On board the government’s multi-mission research vessel, M/V DA-BFAR, fisherfolk and officials from the Department of Agriculture and Bureau of Fisheries and Aquatic Resources (DA-BFAR) sailed to Philippine Rise on 06-May-2017 and deployed fish aggregating devices, commonly called payao, to stir up more fishing in the region. A traditional Philippine payao is a simple bamboo raft with a superstructure at or just below the waterline, commonly constructed with palm fronds. Using hand-line fishing, fishermen take advantage of the pelagic fish’ attraction to floating objects. Large tuna can be caught using a payao at depths of under 300 meters.
Agriculture Secretary Emmanuel “Manny” Piñol led the sailing mission of M/V DA-BFAR to stake the country’s claim over the region and develop its potential as an alternative fishing ground for Filipino fishermen. The 13-million hectare Philippine Rise, formerly Benham Rise, is teeming with tuna and other high-value fish species.
“The President gave me his go-ahead to explore the Philippine Rise. It was his directive to assess the potential of the region and to find out what I can about its natural fisheries resources,” said Secretary Manny Piñol. The agency is eyeing the development of Philippine Rise as a Special Fisheries Management Area, an exclusive food supply zone, to optimize its fisheries potential.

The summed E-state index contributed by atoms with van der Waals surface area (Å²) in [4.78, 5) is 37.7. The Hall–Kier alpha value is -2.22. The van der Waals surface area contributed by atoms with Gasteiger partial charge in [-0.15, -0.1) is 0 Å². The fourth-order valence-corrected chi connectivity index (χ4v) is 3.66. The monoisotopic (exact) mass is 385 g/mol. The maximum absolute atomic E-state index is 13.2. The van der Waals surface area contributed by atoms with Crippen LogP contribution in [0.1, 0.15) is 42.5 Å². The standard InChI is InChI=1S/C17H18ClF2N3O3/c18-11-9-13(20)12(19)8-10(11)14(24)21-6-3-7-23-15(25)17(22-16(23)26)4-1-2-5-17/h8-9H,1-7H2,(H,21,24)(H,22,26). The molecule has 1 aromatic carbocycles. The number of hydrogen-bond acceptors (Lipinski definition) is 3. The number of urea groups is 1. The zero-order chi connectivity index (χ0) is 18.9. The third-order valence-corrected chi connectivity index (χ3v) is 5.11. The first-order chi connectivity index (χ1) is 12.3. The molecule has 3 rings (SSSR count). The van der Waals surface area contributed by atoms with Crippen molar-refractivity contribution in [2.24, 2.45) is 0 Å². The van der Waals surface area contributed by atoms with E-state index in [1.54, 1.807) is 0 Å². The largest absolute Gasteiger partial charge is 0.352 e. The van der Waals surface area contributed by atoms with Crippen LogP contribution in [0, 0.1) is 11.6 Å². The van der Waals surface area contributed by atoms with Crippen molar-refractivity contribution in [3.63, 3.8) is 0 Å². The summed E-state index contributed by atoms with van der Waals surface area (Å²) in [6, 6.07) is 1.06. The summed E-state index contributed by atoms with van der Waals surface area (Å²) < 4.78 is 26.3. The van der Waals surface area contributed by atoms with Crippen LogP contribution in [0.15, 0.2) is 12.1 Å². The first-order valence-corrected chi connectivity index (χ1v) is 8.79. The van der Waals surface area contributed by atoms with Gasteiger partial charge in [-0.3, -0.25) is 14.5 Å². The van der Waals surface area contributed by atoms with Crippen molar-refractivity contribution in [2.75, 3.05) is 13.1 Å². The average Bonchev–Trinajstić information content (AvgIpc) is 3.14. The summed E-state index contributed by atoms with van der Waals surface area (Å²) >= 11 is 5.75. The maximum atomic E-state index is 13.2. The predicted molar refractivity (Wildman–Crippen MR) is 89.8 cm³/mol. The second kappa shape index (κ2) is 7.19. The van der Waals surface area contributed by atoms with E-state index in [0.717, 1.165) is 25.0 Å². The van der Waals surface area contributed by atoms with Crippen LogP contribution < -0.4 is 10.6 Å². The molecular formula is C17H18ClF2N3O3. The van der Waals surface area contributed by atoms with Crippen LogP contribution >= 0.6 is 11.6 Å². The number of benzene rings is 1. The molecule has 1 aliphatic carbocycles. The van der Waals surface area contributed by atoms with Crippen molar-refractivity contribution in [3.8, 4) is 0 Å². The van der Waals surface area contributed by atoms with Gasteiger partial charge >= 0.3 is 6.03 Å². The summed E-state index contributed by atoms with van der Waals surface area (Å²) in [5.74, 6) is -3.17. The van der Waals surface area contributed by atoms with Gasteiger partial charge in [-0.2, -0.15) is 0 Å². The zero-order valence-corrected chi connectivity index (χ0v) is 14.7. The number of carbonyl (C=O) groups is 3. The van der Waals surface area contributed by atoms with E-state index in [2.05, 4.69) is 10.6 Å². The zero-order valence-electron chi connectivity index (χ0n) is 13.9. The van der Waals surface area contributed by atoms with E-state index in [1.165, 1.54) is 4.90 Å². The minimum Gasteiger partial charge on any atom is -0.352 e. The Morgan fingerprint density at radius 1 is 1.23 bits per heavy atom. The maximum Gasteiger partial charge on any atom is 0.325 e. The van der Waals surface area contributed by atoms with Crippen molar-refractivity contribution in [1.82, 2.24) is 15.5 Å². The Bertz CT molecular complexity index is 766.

Furthermore, BFAR is planning to come up with a Comprehensive Fisheries Management and Development Plan for Philippine Rise to ensure protection and sustainable use of fisheries resources there. This is in parallel with the plan of the fisheries sector to seek alternative fishing grounds for Filipino fishers to ease up fishing pressure on the country’s traditional fishing grounds.
Fisheries Support for the Fisherfolk
15 payaos were deployed in the vicinity of the 35-meter deep Benham Bank, which together with the whole Philippine Rise region was declared by the United Nations as within the Philippine Extended Continental Shelf (ECS) in 2012. Another 14 payaos will be distributed soon and dropped in locations set by fisherfolk recipients.
15 fisherfolk from Central Luzon and Calabarzon joined the sailing mission and helped in mapping the devices’ coordinates. Aside from payaos, they were also given 15 thirty-meter Fiberglass Boats and other fishing paraphernalia.
“We had local fishermen show us where they wanted to place the payaos. We also gave them the necessary fishing gears, such as boats and handlines, so they could check on their payaos and profit from them,” BFAR National Director Eduardo Gongona said, referring to the BFAR’s regular livelihood assistance sorties and the National Payao Program (NPP), which seek to provide marginalized fisherfolk with equipment to jumpstart their income.
Government to Protect Philippine Rise and Filipino Fishers
Director Gongona said the government through BFAR shall support Filipino fishermen setting out to Philippine Rise and ensure their protection against foreign vessels poaching on Philippine waters. The DA-BFAR recommends the installation of a floating structure on Philippine Rise to serve as a research station and docking station for Philippine vessels. The structure will make way for easy-access air transportation through a helipad and increase Philippine government visibility in the region.